Commentary

May 24, 2012

Honoring our heroes

Commentary by Maj. Gen. Darren W. McDew
Air Force District of Washington Commander

In the National Capital Region, you do not have to look far to find monuments honoring our heroic Airmen, Soldiers, Sailors, Marines, and Coast Guardsmen who have paid the ultimate price in defense of our great Nation.

This weekend, Americans will visit the memorials and cemeteries in Washington D.C. and throughout the U.S. as well as in Europe and the Pacific to honor the hundreds of thousand fallen service members who have given their lives for our country and our freedom.

Many will remember grandparents, parents, brothers, sisters, aunts and uncles who served in World War I and World War II, Korea, Vietnam, and the first Gulf War. Many more will pay tribute to husbands, wives, sons and daughters who recently lost their lives in Afghanistan and Iraq.

Think about that…memorials and military cemeteries spread across this nation and throughout the world. The VA’s National Cemetery Administration maintains approximately 3.1 million gravesites at 131 national cemeteries in 39 states and U.S. territories, as well as in 33 “soldiers’ lots” and monument sites. The American Battle Monuments Commission manages 24 overseas military cemeteries, and 25 memorials, monuments, and markers to honor those who served in World War I or World War II. The overseas locations memorialize more than 218,000 Americans with nearly 125,000 gravesites, and commemorate an additional 94,000 on “Tablets of the Missing.”

In Arlington National Cemetery, 3rd U.S. Infantry Regiment Soldiers (The Old Guard), U.S. Marine Corps Ceremonial and Guard Company Marines, U.S. Navy Ceremonial Guardsmen, U.S. Air Force Honor Guard members, and U.S. Coast Guard Ceremonial Honor Guard members will place more than 250,000 grave decorating flags. The flags will remain through Memorial Day.

The numbers are staggering, but they do not account for thousands more buried in state veterans’ cemeteries throughout the country.

The numbers also tell a story. These heroes hailed from every town and city in America. They came from every walk of life – young men and women straight out of high school and college to farmers, policemen, teachers, doctors, lawyers – you name it. Their ethnic backgrounds are equally as diverse. But they all had one thing in common – they served our nation during times of peace and war. They served as shields for America to keep war from reaching our front door. Unfortunately, too many lost their lives in foreign lands never to see their families again.

Today, we are faced with the grim reality that the number of fatalities since we began operations in Afghanistan and Iraq is up to more than 6,400. Every one of those losses is a loss to our nation, a loss to our military, and, most importantly, a loss to the families who grieve.

On this Memorial Day, at 3 p.m., wherever you are, I encourage you to pause and participate in the National Moment of Remembrance established by Congress. This is a moment of reflection and an opportunity to demonstrate our gratitude for our fallen warriors.

On Memorial Day and every day, let’s continue to make sure our heroes are never forgotten.

I thank you for your service and wish you a safe holiday weekend.




All of this week's top headlines to your email every Friday.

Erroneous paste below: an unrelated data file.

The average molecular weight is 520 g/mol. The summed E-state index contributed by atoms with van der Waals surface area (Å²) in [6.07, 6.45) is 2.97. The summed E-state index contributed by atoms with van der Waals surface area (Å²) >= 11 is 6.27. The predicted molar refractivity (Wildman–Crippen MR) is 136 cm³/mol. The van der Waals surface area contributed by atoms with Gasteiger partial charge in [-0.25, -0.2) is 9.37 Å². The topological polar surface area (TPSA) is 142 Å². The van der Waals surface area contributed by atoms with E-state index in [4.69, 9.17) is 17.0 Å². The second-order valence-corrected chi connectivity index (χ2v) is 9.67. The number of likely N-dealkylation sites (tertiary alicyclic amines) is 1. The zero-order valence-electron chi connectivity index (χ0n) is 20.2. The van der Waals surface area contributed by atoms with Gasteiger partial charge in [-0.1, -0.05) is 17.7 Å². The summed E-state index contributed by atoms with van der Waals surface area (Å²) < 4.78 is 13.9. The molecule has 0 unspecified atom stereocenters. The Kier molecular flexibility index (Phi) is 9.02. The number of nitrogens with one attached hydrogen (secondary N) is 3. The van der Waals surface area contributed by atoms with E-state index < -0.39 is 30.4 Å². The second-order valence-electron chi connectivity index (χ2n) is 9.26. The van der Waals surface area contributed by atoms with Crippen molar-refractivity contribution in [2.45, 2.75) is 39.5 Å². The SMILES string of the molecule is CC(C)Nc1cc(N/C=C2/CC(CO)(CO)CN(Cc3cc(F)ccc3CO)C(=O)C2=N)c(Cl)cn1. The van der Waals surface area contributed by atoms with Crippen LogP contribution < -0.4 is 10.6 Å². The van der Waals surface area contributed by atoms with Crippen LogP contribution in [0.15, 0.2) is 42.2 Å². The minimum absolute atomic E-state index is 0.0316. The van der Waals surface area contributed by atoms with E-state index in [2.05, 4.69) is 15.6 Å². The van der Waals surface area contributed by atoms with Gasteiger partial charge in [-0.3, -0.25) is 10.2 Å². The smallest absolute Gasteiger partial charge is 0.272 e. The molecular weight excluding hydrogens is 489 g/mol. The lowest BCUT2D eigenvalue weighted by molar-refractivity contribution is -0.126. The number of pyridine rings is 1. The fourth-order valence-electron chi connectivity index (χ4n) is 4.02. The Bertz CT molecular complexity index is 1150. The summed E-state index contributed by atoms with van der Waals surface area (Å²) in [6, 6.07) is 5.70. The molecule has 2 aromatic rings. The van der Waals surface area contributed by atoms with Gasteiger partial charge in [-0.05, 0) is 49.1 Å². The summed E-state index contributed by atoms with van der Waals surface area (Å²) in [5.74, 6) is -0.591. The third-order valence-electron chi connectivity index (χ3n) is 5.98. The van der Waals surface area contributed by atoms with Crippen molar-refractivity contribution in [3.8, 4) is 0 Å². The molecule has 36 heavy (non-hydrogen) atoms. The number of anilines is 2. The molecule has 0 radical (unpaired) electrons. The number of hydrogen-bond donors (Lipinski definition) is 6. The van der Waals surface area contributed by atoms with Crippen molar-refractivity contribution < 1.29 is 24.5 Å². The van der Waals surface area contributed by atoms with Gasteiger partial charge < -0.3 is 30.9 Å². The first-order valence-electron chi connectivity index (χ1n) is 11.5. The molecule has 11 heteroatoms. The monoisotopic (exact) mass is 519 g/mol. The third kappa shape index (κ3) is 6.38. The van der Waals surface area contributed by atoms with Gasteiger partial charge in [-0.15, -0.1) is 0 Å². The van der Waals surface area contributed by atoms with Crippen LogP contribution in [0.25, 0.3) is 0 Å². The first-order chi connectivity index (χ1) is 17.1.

Quality of rituals determines quality of life

WHITEMAN AIR FORCE BASE, Mo. (AFNS) — Over the last year I’ve been on a quest to identify and highlight simple success strategies that, if followed, will increase career success. Where does one start on the path to becoming successful? Some would say, “habits,” but it goes farther than that. Habits are repeatable actions that...
 
 

Is being good, good enough?

LUKE AIR FORCE BASE, Ariz. – In today’s Air Force can you settle with just being good? I say, “No.” With the Air Force executing the deepest force cuts since the end of the cold war with programs such as the Quality Force Review Board and the Enlisted Retention Board, what you do and how well you...
 
 

Life is moving, move with it

MOODY AIR FORCE BASE, Ga. – “You can’t be neutral on a moving train” is a famous quote, and the title of a memoir and documentary about the life of author, historian and activist Howard Zinn. What this means is that things are happening all around us, and everything in life is moving in a certain direction....
 

 

Adaptability a ‘must’ in today’s Air Force

LUKE AIR FORCE BASE, Ariz. – Three years ago, I entered the Air Force as a general dentist. After completing four challenging years of dental school, I was eager to serve in the Air Force and use my newly developed skills to provide quality care to Airmen. What I quickly came to realize was the misconception that...
 
 

Are You Ready?

KEESLER AIR FORCE BASE, Miss. – When Air Force leadership announced they would need to cut about 25,000 Airmen over the next five years, many people wondered if they would be affected. A variety of programs were announced, including several allowing Airmen the option to retire early. The Air Force also allowed some Airmen the option to...
 
 
DT_pict3

Chief Master Sgt. Dawna M. Cnota bids farewell

Letter to My Airmen The time has come for me to hang up my uniform after 28 years of service.  Many emotions have competed for attention since I made this decision earlier this year.  There is pride, for the honorable service...
 




0 Comments


Be the first to comment!


Leave a Reply

Your email address will not be published. Required fields are marked *

You may use these HTML tags and attributes: <a href="" title=""> <abbr title=""> <acronym title=""> <b> <blockquote cite=""> <cite> <code> <del datetime=""> <em> <i> <q cite=""> <strike> <strong>


Directory powered by Business Directory Plugin